Wear, Tear Take Toll as Schools Try to Economize
About 40 years ago, Santa Monica school officials decided to floor their classrooms with the same tough linoleum that the Navy used on its World War II battleships. The linoleum was laid to last a long time and it has.
Those same floors are still in place, although they are worn and torn. In one classroom at Santa Monica Alternative School the floors have buckled and cracked because the walls leak whenever it rains.
“These floors would be fine if they were maintained properly,” said Fred Wendt, district director of maintenance and operations, who pointed out that it is difficult to maintain them when they are frequently under water.
Pressured to Improve
Wendt used the Alternative School classroom as an example of what happens when a district is forced to defer maintenance to balance its budget.
Like most California school districts, Santa Monica-Malibu Unified has been pressured to improve its level of instruction despite the shortage of funds created by the passage of Proposition 13.
“We have had years of neglect and there is little we can do about it because we do not have the money to make all the repairs we need,” Wendt said.
He cited Franklin Elementary School, where classrooms are being painted for the first time in 30 years, and McKinley Elementary, which has not been reroofed since 1933.
The district needs more than $800,000 just to repair all of its roofs, he said. There are school playgrounds that have not been repaved, stairways that are in disrepair and heating and air conditioning systems that do not work.
Santa Monica-Malibu recently submitted a five-year plan to the state Allocation Board outlining more than $3 million worth of needed repairs at its 16 schools.
Under the state’s deferred maintenance program, school districts are required to allocate up to 0.5% of their budget to receive matching funds from the board, which paid out $116 million this year.
Wendt estimates that he needs at least $1.5 million on top of his $1.6-million annual budget to operate an effective maintenance program. The district, however, anticipates receiving only about $187,000 from the Allocation Board for the 1986-87 school year.
Estimates have placed the cost of deferred maintenance in California school districts at $1 billion, and at $25 billion in schools across the nation.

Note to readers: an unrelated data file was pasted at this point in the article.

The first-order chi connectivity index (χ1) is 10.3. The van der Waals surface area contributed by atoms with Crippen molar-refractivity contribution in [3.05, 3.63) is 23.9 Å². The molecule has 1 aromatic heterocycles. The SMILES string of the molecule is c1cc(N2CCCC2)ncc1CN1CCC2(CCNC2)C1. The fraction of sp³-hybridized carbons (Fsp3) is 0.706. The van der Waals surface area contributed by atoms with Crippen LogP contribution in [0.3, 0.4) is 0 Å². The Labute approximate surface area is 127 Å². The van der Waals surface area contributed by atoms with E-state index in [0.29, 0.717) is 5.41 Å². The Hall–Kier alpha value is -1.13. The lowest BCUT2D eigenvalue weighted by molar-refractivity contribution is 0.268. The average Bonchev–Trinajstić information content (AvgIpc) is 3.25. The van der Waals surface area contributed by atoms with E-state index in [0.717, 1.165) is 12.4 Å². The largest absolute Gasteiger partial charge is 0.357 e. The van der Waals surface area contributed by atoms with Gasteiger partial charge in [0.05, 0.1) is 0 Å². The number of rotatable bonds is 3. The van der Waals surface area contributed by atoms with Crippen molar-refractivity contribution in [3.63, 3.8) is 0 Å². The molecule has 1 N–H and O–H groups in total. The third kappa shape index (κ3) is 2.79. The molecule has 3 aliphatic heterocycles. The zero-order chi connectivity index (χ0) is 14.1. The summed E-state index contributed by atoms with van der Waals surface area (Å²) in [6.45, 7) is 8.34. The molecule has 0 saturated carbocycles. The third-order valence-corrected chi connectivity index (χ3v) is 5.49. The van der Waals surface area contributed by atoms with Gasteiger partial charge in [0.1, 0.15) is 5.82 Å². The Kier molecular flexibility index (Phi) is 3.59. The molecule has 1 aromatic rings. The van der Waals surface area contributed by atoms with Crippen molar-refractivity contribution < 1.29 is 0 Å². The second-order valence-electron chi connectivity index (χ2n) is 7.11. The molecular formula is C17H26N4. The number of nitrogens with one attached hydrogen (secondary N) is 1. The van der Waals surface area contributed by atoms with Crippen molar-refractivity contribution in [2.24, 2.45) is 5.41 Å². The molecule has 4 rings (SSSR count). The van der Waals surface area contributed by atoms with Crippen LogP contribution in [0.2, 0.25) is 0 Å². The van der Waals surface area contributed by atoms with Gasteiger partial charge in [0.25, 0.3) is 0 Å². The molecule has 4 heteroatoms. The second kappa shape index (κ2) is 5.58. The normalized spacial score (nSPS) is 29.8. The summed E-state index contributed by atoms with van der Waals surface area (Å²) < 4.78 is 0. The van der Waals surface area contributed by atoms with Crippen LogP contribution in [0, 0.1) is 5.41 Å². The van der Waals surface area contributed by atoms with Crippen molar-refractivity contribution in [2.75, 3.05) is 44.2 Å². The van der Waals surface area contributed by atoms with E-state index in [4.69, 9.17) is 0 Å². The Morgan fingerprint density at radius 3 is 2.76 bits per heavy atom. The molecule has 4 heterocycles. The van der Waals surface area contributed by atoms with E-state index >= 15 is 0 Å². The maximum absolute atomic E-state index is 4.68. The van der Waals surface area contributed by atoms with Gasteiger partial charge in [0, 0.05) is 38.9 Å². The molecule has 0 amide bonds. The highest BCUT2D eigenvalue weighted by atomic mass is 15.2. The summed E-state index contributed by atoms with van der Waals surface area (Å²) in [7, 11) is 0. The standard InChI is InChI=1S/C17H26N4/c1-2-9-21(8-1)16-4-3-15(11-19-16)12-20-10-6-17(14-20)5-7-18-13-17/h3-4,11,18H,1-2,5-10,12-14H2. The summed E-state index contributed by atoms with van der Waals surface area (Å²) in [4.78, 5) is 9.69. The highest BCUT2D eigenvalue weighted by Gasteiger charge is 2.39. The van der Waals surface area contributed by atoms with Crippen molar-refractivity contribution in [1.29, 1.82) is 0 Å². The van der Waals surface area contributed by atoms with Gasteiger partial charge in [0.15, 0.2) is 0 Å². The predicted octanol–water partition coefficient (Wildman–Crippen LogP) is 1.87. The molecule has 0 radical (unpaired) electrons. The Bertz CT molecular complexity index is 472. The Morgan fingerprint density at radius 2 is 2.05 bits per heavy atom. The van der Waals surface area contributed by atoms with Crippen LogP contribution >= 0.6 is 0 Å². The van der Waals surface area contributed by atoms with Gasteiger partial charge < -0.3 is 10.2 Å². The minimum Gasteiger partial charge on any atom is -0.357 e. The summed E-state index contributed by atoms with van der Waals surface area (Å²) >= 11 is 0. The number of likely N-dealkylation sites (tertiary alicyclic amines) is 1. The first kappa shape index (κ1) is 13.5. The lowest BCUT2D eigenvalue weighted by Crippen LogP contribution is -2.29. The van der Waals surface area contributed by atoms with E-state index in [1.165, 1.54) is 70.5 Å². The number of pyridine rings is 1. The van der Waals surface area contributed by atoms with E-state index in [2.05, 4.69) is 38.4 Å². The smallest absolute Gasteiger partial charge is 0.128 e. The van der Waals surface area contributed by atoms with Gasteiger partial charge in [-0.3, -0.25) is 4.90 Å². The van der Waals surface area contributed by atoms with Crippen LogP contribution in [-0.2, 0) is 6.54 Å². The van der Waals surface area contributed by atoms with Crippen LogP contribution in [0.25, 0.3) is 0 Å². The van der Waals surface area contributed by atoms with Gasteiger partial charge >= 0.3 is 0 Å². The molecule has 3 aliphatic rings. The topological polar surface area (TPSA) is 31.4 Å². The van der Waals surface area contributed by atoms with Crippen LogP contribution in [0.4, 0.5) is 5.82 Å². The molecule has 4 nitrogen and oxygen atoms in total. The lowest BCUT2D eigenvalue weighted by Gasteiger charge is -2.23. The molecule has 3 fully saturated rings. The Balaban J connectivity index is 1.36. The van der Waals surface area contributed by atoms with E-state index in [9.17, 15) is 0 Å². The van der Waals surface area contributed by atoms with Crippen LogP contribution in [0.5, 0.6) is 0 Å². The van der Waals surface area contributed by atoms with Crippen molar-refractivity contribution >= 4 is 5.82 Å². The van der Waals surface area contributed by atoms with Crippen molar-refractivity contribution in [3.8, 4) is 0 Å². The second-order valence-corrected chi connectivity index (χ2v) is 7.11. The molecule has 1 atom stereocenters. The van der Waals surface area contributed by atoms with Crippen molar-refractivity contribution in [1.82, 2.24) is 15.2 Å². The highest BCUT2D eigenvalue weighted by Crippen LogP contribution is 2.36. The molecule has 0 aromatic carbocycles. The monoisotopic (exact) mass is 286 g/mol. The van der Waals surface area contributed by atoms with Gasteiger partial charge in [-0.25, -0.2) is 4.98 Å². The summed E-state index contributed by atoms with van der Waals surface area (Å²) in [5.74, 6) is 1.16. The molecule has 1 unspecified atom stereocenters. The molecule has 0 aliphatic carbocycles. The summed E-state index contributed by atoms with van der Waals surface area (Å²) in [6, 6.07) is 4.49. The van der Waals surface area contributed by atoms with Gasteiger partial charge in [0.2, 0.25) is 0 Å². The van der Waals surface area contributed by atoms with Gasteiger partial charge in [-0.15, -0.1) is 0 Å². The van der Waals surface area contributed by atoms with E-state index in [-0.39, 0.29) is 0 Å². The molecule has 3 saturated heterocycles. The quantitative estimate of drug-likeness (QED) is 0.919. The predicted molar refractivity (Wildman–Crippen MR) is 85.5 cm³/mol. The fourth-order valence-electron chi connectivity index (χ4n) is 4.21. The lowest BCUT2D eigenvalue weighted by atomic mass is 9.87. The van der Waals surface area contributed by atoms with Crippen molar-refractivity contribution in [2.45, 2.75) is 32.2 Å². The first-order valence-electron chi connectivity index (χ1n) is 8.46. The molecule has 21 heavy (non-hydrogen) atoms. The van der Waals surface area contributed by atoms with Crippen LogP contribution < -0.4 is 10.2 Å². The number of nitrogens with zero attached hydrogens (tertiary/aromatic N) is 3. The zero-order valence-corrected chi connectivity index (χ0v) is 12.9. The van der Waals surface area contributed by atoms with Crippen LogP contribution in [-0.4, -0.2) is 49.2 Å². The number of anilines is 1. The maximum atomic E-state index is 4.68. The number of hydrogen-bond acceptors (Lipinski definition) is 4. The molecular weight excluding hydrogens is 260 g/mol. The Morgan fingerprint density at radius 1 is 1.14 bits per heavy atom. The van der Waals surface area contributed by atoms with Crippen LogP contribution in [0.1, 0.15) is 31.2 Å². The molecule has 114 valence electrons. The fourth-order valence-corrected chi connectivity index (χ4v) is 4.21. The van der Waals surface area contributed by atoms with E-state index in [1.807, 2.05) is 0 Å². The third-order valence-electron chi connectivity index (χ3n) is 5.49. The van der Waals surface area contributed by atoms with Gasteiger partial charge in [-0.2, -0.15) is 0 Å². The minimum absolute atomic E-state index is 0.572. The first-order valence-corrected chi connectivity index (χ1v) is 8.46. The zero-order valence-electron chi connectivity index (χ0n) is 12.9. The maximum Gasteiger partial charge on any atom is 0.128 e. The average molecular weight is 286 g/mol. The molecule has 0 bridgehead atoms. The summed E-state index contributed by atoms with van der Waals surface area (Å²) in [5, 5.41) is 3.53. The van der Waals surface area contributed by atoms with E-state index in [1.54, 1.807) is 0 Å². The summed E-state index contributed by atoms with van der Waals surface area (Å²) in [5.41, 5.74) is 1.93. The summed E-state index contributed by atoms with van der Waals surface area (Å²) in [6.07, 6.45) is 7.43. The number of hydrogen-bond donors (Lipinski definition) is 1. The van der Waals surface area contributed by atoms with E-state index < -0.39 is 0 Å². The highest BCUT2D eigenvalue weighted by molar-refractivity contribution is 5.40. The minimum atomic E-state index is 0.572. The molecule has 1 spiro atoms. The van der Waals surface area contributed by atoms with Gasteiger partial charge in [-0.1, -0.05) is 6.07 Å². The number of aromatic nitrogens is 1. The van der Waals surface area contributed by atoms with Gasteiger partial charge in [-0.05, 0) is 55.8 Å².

Gary Marx, associate director of the Arlington, Va.-based American Assn. of School Administrators, called the problem a national one. “Many of the schools are not allocating sufficient funds to maintenance because they are under pressure to devote more money to curriculum and instruction,” he said.
Marx contends that residents must look at their schools as they do roads and bridges--as part of the infrastructure of their communities. “We don’t think of public buildings such as schools in that way,” he said. “When we spend dollars for education it is not an expense, it is an investment and one that will pay off.”
But Onis C. Lentz, director of operations for the Burbank Unified School District and the former chairman of the maintenance and operations committee of the California Assn. of School Business, said that districts have abandoned preventive maintenance, making only repairs that meet the health and safety needs of the children.
“Cutting maintenance has always been an easy way for districts to come up with funds,” he said. “Painting, plumbing, roofing and playground blacktop repair are often just put off. As a result, it becomes a cancerous situation as buildings deteriorate. It’s like the guy in the commercial who says, ‘You can pay me $5 now or $10,000 later.’ Most districts wind up paying later.”
‘Putting Out Fires’
Added Santa Monica-Malibu school board President Dick Williams, “Right now we are just putting out fires. Clearly the top priority is safety.” The second priority, he said, is to eliminate damage that can lead to even worse problems. “Then come repairs that relate to instruction and then you get to building maintenance. The problem is you never get that far.”
The lack of proper maintenance was highlighted in the 1986 state accreditation report of Santa Monica High School. The March report was prepared by a visiting committee for the Western Assn. of Schools and Colleges.
The report said the district should replace or repair damaged classroom furniture. It also described school buildings as being run-down and stated that high school buildings most needing renovation and repair are the history and English buildings and Barnum Hall.
School officials say that one of the problems has been the lack of a specific plan. “Repairs have often been made on the basis of which principal screams the loudest,” said Mike McCarty, the director of business services.